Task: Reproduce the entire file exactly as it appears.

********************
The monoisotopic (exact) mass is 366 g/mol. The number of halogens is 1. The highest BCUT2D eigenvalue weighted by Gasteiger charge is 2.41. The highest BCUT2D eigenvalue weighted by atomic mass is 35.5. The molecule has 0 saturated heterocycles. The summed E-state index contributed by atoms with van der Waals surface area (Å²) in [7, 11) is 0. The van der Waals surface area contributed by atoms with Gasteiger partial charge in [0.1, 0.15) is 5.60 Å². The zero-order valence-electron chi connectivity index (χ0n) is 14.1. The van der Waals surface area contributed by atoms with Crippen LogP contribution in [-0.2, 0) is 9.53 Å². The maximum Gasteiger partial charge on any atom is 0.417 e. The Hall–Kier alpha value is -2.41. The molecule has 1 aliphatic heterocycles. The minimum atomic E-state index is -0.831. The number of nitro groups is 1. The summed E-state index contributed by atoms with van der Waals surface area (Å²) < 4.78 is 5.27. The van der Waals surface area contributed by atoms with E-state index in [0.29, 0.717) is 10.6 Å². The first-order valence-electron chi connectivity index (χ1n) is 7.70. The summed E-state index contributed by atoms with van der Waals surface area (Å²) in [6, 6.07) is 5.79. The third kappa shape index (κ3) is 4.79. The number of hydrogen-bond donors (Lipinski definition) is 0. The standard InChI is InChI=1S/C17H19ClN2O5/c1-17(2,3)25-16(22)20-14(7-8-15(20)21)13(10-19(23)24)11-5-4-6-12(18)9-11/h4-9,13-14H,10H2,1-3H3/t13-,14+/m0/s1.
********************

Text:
The monoisotopic (exact) mass is 366 g/mol. The number of halogens is 1. The highest BCUT2D eigenvalue weighted by Gasteiger charge is 2.41. The highest BCUT2D eigenvalue weighted by atomic mass is 35.5. The molecule has 0 saturated heterocycles. The summed E-state index contributed by atoms with van der Waals surface area (Å²) in [7, 11) is 0. The van der Waals surface area contributed by atoms with Gasteiger partial charge in [0.1, 0.15) is 5.60 Å². The zero-order valence-electron chi connectivity index (χ0n) is 14.1. The van der Waals surface area contributed by atoms with Crippen LogP contribution in [-0.2, 0) is 9.53 Å². The maximum Gasteiger partial charge on any atom is 0.417 e. The Hall–Kier alpha value is -2.41. The molecule has 1 aliphatic heterocycles. The minimum atomic E-state index is -0.831. The number of nitro groups is 1. The summed E-state index contributed by atoms with van der Waals surface area (Å²) < 4.78 is 5.27. The van der Waals surface area contributed by atoms with E-state index in [0.29, 0.717) is 10.6 Å². The first-order valence-electron chi connectivity index (χ1n) is 7.70. The summed E-state index contributed by atoms with van der Waals surface area (Å²) in [6, 6.07) is 5.79. The third kappa shape index (κ3) is 4.79. The number of hydrogen-bond donors (Lipinski definition) is 0. The standard InChI is InChI=1S/C17H19ClN2O5/c1-17(2,3)25-16(22)20-14(7-8-15(20)21)13(10-19(23)24)11-5-4-6-12(18)9-11/h4-9,13-14H,10H2,1-3H3/t13-,14+/m0/s1.